Each October I write an anniversary column that reflects some of what I have learned from our readers during this past year. Every so often someone asks me, “Are you still writing the column?” The answer is yes. After 17 years and almost 850 columns, there is more to write because the successful aging story cuts across everything from public policy, to business, entertainment, pensions and testosterone. And fortunately – we all are doing it.
This year’s questions included subjects of fall prevention, energy, scams, age discrimination, loneliness, work, relationships, widowhood, solo-aging, celebrations and more.
Here are just a few highlights:
Age discrimination: A reader shared her frustration of being the target of age discrimination by her university employer. She filed her complaint with the Equal Employment Opportunity Commission and expected no action, acknowledging that proving ageism is difficult. She adds, “I feel fighting preferable to acceptance.” Another reader felt age discrimination in the marketplace. She was annoyed that sale items often require purchasing four or five to get the sale price. She writes, “What senior buys four or five bottles of salad dressing?”
Employment: An 87-year old woman indicated how pleased she was to be working at her age. She was a greeter at Home Depot; the employees became her second family. Not all feel positive about opportunities to work in later life. “Trying to get a job at my age, 80, is a waste of effort,” wrote one reader.” I acknowledged his difficulty and offered a bit of hope: 255,000 Americans 85 years and older were working during the past year. Military and law enforcement veterans often have difficulty in transitioning to a new job. To address the issue Adam Gonzalez, a combat veteran, created the website Silentprofessionals.org, specifically for veteran military and law enforcement seeking employment.
Falls: To ensure safety while making frequent nighttime trips in the dark, a reader suggested purchasing lightweight non-skid socks for traction similar to those worn by hospital patients. They are available on Amazon.
Relationships: After joining a “meet up,” a reader was curious if it mattered that he was still married and that his wife had dementia. After losing his part-time position and dealing with his wife’s disease, he took up square dancing and was pleased that he had no problem getting partners. He admits, “I can’t judge a woman’s age by her appearance.”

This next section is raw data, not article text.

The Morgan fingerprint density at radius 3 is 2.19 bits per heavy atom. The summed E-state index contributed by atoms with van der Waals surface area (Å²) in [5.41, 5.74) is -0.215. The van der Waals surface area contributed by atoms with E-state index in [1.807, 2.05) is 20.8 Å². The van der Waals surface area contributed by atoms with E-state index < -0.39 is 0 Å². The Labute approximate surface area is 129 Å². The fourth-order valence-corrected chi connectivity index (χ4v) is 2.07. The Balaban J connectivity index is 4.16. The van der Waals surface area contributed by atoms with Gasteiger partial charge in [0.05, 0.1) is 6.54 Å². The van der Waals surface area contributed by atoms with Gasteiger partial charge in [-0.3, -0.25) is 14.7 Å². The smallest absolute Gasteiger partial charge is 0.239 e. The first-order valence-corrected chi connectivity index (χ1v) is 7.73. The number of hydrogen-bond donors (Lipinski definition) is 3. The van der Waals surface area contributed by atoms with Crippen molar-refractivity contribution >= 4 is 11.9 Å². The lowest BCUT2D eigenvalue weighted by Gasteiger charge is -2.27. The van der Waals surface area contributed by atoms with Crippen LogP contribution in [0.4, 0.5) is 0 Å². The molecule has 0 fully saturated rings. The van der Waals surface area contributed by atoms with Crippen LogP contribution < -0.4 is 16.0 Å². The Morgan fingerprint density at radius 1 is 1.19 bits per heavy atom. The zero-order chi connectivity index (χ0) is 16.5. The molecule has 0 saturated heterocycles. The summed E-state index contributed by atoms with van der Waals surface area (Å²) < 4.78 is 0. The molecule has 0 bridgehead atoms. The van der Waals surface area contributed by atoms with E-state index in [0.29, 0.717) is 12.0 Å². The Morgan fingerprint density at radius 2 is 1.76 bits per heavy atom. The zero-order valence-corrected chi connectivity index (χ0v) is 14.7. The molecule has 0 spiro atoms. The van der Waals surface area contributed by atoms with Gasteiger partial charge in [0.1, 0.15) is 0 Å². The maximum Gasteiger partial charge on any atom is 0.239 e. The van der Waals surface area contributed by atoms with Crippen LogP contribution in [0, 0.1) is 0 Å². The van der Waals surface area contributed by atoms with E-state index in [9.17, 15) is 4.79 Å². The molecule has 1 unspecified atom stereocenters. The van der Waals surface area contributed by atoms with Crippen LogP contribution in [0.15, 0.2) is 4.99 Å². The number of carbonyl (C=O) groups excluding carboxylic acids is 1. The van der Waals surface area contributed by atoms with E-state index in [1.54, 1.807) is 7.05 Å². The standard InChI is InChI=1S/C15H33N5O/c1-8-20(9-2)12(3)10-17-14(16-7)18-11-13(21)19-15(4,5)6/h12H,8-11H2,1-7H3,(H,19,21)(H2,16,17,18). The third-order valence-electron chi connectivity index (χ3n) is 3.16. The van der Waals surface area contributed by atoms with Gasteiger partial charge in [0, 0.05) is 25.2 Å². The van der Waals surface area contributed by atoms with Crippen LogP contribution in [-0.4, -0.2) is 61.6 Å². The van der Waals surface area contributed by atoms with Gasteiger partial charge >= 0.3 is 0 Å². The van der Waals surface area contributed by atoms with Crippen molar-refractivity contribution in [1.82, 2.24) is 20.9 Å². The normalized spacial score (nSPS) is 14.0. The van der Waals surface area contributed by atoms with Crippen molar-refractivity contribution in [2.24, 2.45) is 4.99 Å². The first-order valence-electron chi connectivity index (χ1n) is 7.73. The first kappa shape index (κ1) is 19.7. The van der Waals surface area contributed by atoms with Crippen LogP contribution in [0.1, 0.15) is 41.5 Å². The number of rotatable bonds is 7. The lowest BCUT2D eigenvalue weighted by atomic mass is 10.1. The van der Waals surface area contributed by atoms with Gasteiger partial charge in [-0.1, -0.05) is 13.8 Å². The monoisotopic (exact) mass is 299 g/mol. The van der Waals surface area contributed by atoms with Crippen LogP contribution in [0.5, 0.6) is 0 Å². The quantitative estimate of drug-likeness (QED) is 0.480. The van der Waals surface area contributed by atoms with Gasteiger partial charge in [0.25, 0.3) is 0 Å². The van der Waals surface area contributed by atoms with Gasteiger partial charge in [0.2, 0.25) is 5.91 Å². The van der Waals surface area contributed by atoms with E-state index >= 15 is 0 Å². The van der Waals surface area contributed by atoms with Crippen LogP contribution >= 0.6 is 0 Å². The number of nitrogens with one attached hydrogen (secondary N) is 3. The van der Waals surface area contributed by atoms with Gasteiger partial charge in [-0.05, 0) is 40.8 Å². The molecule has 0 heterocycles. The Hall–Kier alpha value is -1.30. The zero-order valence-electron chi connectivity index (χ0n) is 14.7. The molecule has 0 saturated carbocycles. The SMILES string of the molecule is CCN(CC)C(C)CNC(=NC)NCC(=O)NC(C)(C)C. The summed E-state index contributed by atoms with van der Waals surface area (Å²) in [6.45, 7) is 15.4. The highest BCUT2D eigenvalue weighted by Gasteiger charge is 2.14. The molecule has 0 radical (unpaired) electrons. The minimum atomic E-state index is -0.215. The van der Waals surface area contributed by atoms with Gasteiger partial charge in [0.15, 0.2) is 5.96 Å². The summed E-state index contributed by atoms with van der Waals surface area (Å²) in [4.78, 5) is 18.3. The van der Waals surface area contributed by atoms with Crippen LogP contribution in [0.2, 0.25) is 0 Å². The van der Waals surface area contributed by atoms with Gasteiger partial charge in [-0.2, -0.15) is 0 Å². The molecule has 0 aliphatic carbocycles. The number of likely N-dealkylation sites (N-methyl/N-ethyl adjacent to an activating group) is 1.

Technology: Children and cell phones are not just an issue for parents. A great-grandmother took her seven-year-old granddaughter on a trip and was concerned that she spent a great deal of time on the phone while they were together. The same issue confronted a grandmother who took her three grandchildren on a trip. Playing on the phone excluded conversation and taking in the new environment. In both cases, phone rules needed to be established.
Ageism: A reader clarified terminology and ageism. He wrote, “When ‘elder’ is used as an adjective such as ‘Elder Hostel’ (renamed Roads Scholar), it is not ageist. When it is used to advertise a class as being for ‘elders’ it has an ageist quality.” The reader prefers “older adult.” Another reader is annoyed with caricatures that make fun of older people, in particular, the cartoon Maxine. “She wears striped socks that are falling down her skinny legs and gunny sack dresses. Her messy red hair is held up by a scarf of some sort. I don’t know anyone my age that looks like that.”
Bits and pieces: An owner of a Board and Care facility pleaded to avoid judging all Board and Care facilities based on a single bad experience. I also received requests for back columns, ways to find phone numbers of Uber and Lyft (which aren’t available), permission to reprint columns in various newsletters and research studies.
Although I have not met you, dear readers, I feel connected to you. I was pleased when a woman spoke to me after a presentation I gave and said, “I feel that I know you.” Connection is key in our time of disconnect.
So thank you for sharing your challenges, victories and wisdom. I am honored to be part of your life. To the best of my ability, I will continue to provide you with the most recent information, research and perspectives on aging. And occasionally a bit of opinion and personal experience will be thrown in for good measure.
To each of you – good health, joy and successful aging.
Send emails to Helen Dennis at email@example.com, or go to www.facebook.com/ SuccessfulAgingCommunity.